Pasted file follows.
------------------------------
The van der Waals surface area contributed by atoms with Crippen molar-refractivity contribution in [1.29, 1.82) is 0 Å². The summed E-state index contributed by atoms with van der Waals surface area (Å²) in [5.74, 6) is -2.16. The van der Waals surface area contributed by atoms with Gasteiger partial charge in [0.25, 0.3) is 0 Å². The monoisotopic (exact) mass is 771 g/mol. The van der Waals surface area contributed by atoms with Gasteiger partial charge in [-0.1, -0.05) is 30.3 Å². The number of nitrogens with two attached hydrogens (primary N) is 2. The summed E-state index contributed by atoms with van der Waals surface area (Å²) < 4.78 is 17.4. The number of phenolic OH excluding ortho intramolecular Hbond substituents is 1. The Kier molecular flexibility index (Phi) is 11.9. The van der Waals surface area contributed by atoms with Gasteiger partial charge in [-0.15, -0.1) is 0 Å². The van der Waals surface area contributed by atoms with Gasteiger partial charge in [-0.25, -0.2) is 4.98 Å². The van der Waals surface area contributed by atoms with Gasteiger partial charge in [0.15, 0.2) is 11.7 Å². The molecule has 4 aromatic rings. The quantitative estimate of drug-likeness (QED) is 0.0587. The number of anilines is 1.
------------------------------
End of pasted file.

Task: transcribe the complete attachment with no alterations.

The van der Waals surface area contributed by atoms with Crippen molar-refractivity contribution in [1.29, 1.82) is 0 Å². The summed E-state index contributed by atoms with van der Waals surface area (Å²) in [5.74, 6) is -2.16. The van der Waals surface area contributed by atoms with Gasteiger partial charge in [0.25, 0.3) is 0 Å². The monoisotopic (exact) mass is 771 g/mol. The van der Waals surface area contributed by atoms with Gasteiger partial charge in [-0.1, -0.05) is 30.3 Å². The number of nitrogens with two attached hydrogens (primary N) is 2. The summed E-state index contributed by atoms with van der Waals surface area (Å²) < 4.78 is 17.4. The number of phenolic OH excluding ortho intramolecular Hbond substituents is 1. The Kier molecular flexibility index (Phi) is 11.9. The van der Waals surface area contributed by atoms with Gasteiger partial charge in [-0.15, -0.1) is 0 Å². The van der Waals surface area contributed by atoms with Gasteiger partial charge in [-0.25, -0.2) is 4.98 Å². The van der Waals surface area contributed by atoms with Gasteiger partial charge in [0.15, 0.2) is 11.7 Å². The molecule has 4 aromatic rings. The quantitative estimate of drug-likeness (QED) is 0.0587. The number of anilines is 1.